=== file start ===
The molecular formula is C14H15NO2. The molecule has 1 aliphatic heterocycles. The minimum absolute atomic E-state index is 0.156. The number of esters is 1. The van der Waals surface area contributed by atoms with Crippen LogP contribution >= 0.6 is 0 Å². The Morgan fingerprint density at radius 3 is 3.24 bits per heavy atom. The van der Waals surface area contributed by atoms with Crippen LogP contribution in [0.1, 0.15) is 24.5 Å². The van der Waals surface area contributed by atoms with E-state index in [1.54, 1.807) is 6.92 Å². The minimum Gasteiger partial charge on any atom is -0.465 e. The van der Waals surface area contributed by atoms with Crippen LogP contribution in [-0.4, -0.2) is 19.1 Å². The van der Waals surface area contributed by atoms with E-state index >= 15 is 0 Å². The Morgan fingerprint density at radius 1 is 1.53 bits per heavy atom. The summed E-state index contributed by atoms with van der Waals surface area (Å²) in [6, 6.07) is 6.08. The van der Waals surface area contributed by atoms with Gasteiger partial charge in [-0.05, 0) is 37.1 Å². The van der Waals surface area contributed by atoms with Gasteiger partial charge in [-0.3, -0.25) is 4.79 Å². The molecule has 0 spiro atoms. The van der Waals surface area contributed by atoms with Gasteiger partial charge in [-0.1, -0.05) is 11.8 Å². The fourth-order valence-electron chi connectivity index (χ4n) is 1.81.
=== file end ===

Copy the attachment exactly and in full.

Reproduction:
The molecular formula is C14H15NO2. The molecule has 1 aliphatic heterocycles. The minimum absolute atomic E-state index is 0.156. The number of esters is 1. The van der Waals surface area contributed by atoms with Crippen LogP contribution >= 0.6 is 0 Å². The Morgan fingerprint density at radius 3 is 3.24 bits per heavy atom. The van der Waals surface area contributed by atoms with Crippen LogP contribution in [0.1, 0.15) is 24.5 Å². The van der Waals surface area contributed by atoms with E-state index in [1.54, 1.807) is 6.92 Å². The minimum Gasteiger partial charge on any atom is -0.465 e. The van der Waals surface area contributed by atoms with Crippen LogP contribution in [-0.4, -0.2) is 19.1 Å². The van der Waals surface area contributed by atoms with E-state index >= 15 is 0 Å². The Morgan fingerprint density at radius 1 is 1.53 bits per heavy atom. The summed E-state index contributed by atoms with van der Waals surface area (Å²) in [6, 6.07) is 6.08. The van der Waals surface area contributed by atoms with Gasteiger partial charge in [-0.05, 0) is 37.1 Å². The van der Waals surface area contributed by atoms with Gasteiger partial charge in [-0.3, -0.25) is 4.79 Å². The molecule has 0 spiro atoms. The van der Waals surface area contributed by atoms with Gasteiger partial charge in [-0.1, -0.05) is 11.8 Å². The fourth-order valence-electron chi connectivity index (χ4n) is 1.81.